Sask.'s political leaders are responsible for unnecessary suffering and death

Our government is ignoring important lessons and we are experiencing the tragic consequences of our leaders’ inaction. 

We are experiencing the tragic consequences of our leaders’ inaction

Saskatchewan Premier Scott Moe lifted all COVID-19-related health restrictions on July 11. (Matt Duguid/CBC)

This Opinion piece was written by Nazeem Muhajarine, a professor of community health and epidemiology at the University of Saskatchewan's college of medicine, and Kathryn Green, a former associate professor of community health and epidemiology at the University of Saskatchewan.

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After 19 months of the COVID-19 pandemic, we have learned much about how to control the spread of the virus to minimize suffering and death. Sadly for the people of Saskatchewan, our government is ignoring these important lessons and we are experiencing the tragic consequences of our leaders' inaction.

September was a record-setting month for Saskatchewan. These aren't the kinds of records you want to break.

The number of active COVID cases, new daily cases, COVID patients in hospital and ICU patients all reached new highs. Almost one-fifth of all the cases recorded since the pandemic began came in the past month. Low testing rates mean this is surely an underestimate.

While vaccinations have kept the death rate lower than last winter, Saskatchewan lost 88 of its residents to COVID in September. The health-care system is strained to the point where surgeries for anything not immediately life-threatening have been cancelled, organ transplants are on hold and adults are being treated in the province's only pediatric ICU.

We need to be clear that this suffering, loss of life, stress on health-care workers and disruption of health services could have been prevented.

Other leaders in Canada and elsewhere have learned that the key to controlling the pandemic is to "go early, go hard." Our government must understand that a combination of strategies is required, rather than relying on vaccination alone.

Manitoba much more vigilant

We have only to look to Manitoba, a neighbouring Prairie province also governed by a conservative party, to see how much better off we could have been and to point the way forward. 

Manitoba has a slightly larger population than Saskatchewan (1.37 million versus 1.17 million) but in the second half of September, our province recorded 5.4 times as many COVID cases and nine times as many deaths. What accounts for this huge difference?

First, more Manitobans have been vaccinated. While some regions have low vaccination rates, overall about 83 per cent of eligible Manitobans are fully vaccinated, compared to just 71 per cent in Saskatchewan.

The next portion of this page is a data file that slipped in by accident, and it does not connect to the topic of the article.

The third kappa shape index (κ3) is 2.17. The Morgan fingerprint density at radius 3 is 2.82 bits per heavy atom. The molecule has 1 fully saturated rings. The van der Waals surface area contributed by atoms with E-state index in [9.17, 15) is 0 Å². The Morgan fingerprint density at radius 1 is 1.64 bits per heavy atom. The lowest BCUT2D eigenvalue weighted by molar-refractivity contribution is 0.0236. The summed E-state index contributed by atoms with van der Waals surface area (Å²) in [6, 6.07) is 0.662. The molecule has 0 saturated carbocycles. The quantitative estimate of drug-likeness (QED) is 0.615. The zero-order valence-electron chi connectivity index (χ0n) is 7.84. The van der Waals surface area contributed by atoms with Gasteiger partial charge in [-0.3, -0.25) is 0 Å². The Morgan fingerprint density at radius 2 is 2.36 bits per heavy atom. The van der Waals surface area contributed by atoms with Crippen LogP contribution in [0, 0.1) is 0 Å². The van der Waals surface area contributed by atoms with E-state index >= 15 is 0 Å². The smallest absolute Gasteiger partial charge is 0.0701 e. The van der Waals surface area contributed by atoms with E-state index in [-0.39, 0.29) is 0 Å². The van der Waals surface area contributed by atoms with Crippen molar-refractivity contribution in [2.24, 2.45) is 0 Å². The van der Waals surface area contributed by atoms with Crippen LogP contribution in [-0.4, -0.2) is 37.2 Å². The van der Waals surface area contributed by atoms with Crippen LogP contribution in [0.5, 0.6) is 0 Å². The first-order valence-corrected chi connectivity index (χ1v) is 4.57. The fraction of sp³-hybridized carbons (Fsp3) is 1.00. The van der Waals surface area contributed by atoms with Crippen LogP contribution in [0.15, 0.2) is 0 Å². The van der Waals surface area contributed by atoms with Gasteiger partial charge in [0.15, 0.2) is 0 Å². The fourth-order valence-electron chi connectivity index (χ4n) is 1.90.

Unlike Saskatchewan's government, Manitoba did not simply rely on asking its residents to do the right thing. Early in June, Manitoba launched a vaccine lottery. In late August, it announced that government workers — including health-care workers, teachers, and prison guards — must be fully vaccinated by the end of October or undergo regular testing. It implemented a vaccine mandate on Sept. 3, a month ahead of Saskatchewan. 

Manitoba brought in a proof-of-vaccination policy a month ahead of Saskatchewan. (Luke Dray/Getty Images)

The higher vaccination rate is not the only difference. While Saskatchewan Premier Scott Moe rushed to lift all public health restrictions early in the summer, Manitoba was more cautious.

Manitoba's indoor masking requirement was not lifted until Aug. 7 and was reinstated just two weeks later, as the delta-driven fourth wave started to appear in other provinces. Manitoba also continued to restrict the size of public gatherings throughout the summer, while Saskatchewan to this day has no restrictions at all. 

Manitoba continues to be forward thinking. In response to increasing case numbers and ICU admissions, the government announced new restrictions effective Oct. 5. Gatherings that include unvaccinated people will be limited in size, as will retail capacity in regions with lower vaccination rates.

Manitoba's public health officials explicitly stated that having learned from the second and third waves of the pandemic, they are not waiting for the situation to worsen before acting. This proactive approach stands in sharp contrast to Saskatchewan's.

On Sept. 29, at his first news conference in more than a month, Health Minister Paul Merriman did not apologize for delaying the implementation of measures to increase vaccination rates.

"There's no looking forward into the future with a crystal ball," he said.

Minister Merriman, like Premier Moe, seems incapable of either hindsight or foresight. Our leaders have the same information and expertise available as provinces like Manitoba. Unfortunately, our leaders appear to believe they are better equipped to make life-and-death decisions than public health and medical professionals.

Reducing further calamity

As winter approaches, no crystal ball is needed to predict what lies ahead if Premier Moe fails to strengthen our province's defences against COVID. To reduce further calamity, we need our government to take leadership and extend the proof-of-vaccination policy to all work settings, especially schools.

Effective strategies such as restricting the size of gatherings, comprehensive contact tracing, and clear expectations around isolation must be brought back, while rapid testing must be scaled up. Transparency and better communication are essential to keep everyone informed and rebuild trust. 

Premier Moe has missed the chance to go early, but he can still go hard. By doing so, he could prevent further suffering and unnecessary loss of life in Saskatchewan.

This column is part of CBC's Opinion section. For more information about this section, please read this editor's blog and our FAQ.

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